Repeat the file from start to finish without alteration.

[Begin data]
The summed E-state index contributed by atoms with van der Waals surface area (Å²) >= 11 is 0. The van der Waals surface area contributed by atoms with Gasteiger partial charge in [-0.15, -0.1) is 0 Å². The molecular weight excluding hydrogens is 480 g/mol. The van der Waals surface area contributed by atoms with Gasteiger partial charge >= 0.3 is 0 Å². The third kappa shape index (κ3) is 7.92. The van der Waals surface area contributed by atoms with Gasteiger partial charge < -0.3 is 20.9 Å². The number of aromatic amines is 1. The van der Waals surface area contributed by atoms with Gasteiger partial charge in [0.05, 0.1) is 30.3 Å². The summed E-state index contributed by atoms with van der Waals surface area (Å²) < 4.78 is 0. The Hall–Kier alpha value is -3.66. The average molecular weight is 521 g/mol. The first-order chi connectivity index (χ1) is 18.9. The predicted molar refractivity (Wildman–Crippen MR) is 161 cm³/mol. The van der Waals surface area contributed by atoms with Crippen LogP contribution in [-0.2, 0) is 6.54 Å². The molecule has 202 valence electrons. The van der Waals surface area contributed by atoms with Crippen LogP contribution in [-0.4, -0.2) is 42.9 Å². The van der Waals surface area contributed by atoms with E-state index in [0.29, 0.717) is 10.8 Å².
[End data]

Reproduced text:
The summed E-state index contributed by atoms with van der Waals surface area (Å²) >= 11 is 0. The van der Waals surface area contributed by atoms with Gasteiger partial charge in [-0.15, -0.1) is 0 Å². The molecular weight excluding hydrogens is 480 g/mol. The van der Waals surface area contributed by atoms with Gasteiger partial charge >= 0.3 is 0 Å². The third kappa shape index (κ3) is 7.92. The van der Waals surface area contributed by atoms with Gasteiger partial charge < -0.3 is 20.9 Å². The number of aromatic amines is 1. The van der Waals surface area contributed by atoms with Gasteiger partial charge in [0.05, 0.1) is 30.3 Å². The summed E-state index contributed by atoms with van der Waals surface area (Å²) < 4.78 is 0. The Hall–Kier alpha value is -3.66. The average molecular weight is 521 g/mol. The first-order chi connectivity index (χ1) is 18.9. The predicted molar refractivity (Wildman–Crippen MR) is 161 cm³/mol. The van der Waals surface area contributed by atoms with Crippen LogP contribution in [-0.2, 0) is 6.54 Å². The molecule has 202 valence electrons. The van der Waals surface area contributed by atoms with Crippen LogP contribution in [-0.4, -0.2) is 42.9 Å². The van der Waals surface area contributed by atoms with E-state index in [0.29, 0.717) is 10.8 Å².